The barrister said UK authorities had put a code in place in law that police officers had to record what they were told before viewing CCTV, by whom and in what form they had been asked to view footage and what arrangements had been made regarding times viewed. He added that any expression of doubt regarding the quality of image or the identification from the viewer was also recorded by UK authorities.

Mr Fitzgerald said the procedures in the UK were adopted so that engagement and cross-examination testing the reliability of any assertion of identification could be possible which was not possible in the case of his client.


Mr Justice John Edwards noted that the Special Criminal Court said that even without any recognition evidence they were satisfied that Thompson should be convicted of the murder. "They were satisfied they had sufficient evidence in any event to convict," said Mr Justice Edwards.

The barrister said that Garda witnesses cross-examined who "repeatedly said 'I don't know'" regarding procedures due to the lack of contemporaneous notes taken were therefore "not available" witnesses to the defence.


Mr Justice George Birmingham said whatever breach in procedure regarding CCTV was claimed to have occurred in Thompson's trial, it was still referring to "the conduct of a neighbouring jurisdiction which never applied here".

Mr Fitzgerald said the same logic applied regarding best practice when dealing with exclusionary rules on evidence admissibility, adding that "the logic is the same, and the evidence has to be tested by cross-examination".


"Here, it is difficult to cross-examine and shake a witness on it and if there is no record, counsel is simply left searching. It's not complicated. Simply keep a record. It doesn't seem a lot to ask," said Mr Fitzgerald.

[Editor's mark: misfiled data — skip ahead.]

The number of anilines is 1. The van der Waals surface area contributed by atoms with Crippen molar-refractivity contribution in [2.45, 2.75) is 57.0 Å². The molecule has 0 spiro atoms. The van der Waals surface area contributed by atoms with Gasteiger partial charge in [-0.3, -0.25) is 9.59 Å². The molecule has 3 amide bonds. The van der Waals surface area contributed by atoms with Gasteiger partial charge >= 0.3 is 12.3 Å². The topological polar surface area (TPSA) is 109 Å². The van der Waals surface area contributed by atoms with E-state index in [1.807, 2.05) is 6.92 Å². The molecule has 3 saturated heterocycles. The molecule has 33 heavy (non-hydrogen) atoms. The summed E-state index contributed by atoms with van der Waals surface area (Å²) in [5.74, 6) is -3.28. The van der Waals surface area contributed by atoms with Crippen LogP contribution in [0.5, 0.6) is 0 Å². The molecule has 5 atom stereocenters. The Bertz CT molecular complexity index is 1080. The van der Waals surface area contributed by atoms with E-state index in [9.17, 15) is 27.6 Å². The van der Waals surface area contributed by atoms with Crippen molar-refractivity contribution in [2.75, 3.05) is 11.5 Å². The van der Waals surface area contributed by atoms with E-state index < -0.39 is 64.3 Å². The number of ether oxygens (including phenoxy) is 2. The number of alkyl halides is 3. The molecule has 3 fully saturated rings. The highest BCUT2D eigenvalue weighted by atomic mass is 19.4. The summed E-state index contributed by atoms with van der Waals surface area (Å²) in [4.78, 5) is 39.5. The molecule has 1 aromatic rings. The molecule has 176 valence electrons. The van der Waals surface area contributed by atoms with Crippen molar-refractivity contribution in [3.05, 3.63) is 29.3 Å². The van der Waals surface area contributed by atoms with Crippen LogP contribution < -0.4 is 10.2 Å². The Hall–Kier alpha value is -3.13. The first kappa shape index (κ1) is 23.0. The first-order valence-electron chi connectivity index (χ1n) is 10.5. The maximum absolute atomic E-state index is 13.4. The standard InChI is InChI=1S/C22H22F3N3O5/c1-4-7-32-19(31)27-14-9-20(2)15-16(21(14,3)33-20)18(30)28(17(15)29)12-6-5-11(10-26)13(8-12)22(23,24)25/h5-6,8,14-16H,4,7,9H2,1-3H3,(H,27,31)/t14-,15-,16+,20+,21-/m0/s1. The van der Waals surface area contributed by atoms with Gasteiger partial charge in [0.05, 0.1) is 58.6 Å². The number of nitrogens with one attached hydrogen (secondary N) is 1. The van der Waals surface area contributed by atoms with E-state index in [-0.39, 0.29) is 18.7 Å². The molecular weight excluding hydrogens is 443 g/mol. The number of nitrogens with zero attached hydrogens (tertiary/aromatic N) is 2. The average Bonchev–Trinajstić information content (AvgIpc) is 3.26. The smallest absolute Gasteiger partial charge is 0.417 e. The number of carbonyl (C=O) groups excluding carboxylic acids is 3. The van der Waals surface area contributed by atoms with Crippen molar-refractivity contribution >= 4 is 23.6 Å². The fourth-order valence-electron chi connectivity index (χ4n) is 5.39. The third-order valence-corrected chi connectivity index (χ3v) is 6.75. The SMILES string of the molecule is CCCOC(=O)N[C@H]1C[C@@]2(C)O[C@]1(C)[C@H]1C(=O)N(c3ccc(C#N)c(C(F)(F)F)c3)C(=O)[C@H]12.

Sean Gillane SC, for the State, said the quality of the CCTV footage clips was not an issue as they had been both blown up and played in slow motion at the trial. Mr Gillane said footage of the convoy's movements began at 9.50am and ended at 8pm on the day of the "execution-style" shooting.

Mr Gillane said 160 sources of CCTV footage had been harvested and the "killer car" could be seen moving into position at the time of the murder before travelling for the meeting at Little Caesar's. Mr Gillane said the CCTV had to be of a sufficient standard "so that the trier of fact can make a fair assessment of it and look at it numerous times" which the Special Criminal Court had done.

Regarding the UK procedures on viewing CCTV, Mr Gillane said the code utilised "doesn't apply here" and even if they had not been adhered to "it does not lead to the automatic expulsion of evidence".

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The barrister said the two identifying gardaí viewed footage separately without any suggestion put to them "good, bad or indifferent".

Mr Gillane said it had been disclosed to the defence that one identifying Garda knew Thompson was a suspect in the murder before viewing the CCTV. "The defence says they were somehow deprived of cross-examination. It cannot be the law that because someone knows someone [Thompson] is in the mix that they are precluded from examination of footage," said Mr Gillane.

He said the case had been a "painstaking" one regarding CCTV but that "even without it, the conviction is a safe and satisfactory one".

Mr Justice Birmingham said the court would reserve its judgement in the appeal.